Can your boss fine you for not disclosing your weight?
The Penn State University campus.
No matter where you come down on the new health care law, it's going to affect us all.
You might, for example, find your employer prodding you more about losing weight or quitting smoking. Not directly, but through so-called wellness programs that come with financial incentives or penalties.
Take Penn State University. Employees there are about to find themselves facing a pretty stiff surcharge for not going along with their wellness program.
They and their spouses will soon have to fill out online wellness profiles and get physicals. They’ll also need a bunch of tests including a body mass index and blood pressure. Failure to comply will cost $100 per month.
“There are a few faculty members -- and there might be more than a few, I can’t tell -- who are upset,” says Brent Yernal, the chairman of Penn State’s Faculty Senate.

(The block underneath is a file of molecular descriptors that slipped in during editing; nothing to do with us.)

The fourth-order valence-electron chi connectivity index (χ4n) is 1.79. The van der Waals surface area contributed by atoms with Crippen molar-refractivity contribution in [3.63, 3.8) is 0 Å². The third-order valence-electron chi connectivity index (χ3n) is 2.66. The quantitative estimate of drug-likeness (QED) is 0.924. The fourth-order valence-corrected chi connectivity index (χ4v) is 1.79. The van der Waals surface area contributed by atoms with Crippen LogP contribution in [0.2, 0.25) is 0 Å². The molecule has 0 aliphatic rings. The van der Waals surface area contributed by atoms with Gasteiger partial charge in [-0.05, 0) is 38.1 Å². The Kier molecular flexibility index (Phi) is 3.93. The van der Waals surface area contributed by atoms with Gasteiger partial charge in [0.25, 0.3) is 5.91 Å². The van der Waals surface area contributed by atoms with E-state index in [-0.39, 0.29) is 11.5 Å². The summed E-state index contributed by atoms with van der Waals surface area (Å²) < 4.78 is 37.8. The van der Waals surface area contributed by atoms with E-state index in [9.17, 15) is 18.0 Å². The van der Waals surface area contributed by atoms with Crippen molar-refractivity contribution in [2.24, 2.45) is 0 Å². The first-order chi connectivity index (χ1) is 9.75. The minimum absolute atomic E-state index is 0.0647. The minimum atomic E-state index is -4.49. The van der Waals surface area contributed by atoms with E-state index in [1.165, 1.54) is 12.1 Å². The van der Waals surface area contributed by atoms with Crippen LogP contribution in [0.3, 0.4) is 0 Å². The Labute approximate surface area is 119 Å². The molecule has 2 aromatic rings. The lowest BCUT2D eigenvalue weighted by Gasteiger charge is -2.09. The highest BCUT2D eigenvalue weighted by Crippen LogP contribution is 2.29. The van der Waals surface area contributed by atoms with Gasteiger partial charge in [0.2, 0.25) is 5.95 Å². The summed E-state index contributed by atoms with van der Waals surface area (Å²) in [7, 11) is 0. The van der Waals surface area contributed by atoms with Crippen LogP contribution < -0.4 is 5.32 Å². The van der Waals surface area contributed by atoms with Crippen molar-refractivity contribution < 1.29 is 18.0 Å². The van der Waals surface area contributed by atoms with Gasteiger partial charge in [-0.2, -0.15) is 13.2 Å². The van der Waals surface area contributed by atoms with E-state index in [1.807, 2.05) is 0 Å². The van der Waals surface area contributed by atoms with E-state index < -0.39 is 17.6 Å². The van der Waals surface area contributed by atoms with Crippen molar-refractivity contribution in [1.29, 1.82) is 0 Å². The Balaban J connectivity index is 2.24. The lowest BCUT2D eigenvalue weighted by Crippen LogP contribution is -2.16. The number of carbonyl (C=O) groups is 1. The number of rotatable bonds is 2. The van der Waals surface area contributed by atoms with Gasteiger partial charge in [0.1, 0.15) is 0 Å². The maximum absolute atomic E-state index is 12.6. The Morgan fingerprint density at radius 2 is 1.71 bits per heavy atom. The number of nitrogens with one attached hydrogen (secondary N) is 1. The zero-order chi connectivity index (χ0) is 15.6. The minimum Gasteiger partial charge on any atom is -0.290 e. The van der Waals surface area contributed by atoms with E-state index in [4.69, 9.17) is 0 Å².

The university announced the policy earlier this month while a lot of its staff is away.
Penn State says the confidential screening results won’t raise premiums, and they’re used for people’s own awareness and ”wellness promotion.”
Harvard health economics professor Katherine Baicker says it’s too early to tell whether wellness programs pay off.
“We’ll find out the answer better as more employers experiment with these programs, and we see what happens to the participants’ weight [and] blood pressure,” she explains.
A recent RAND study found only modest cost savings from wellness programs over time.
Independent health and wellness consultant Vik Khanna says employers should be focused on recruitment and retention, not their employees’ bad habits.
“A well done workplace wellness program should be about what an employer can do with and for the employees in the workplace, not what it can do TO them,” Khanna says.
Penn State employees in the Teamsters Union won’t be affected by the new policy. For those who don’t comply, the surcharge hits their paychecks starting in January.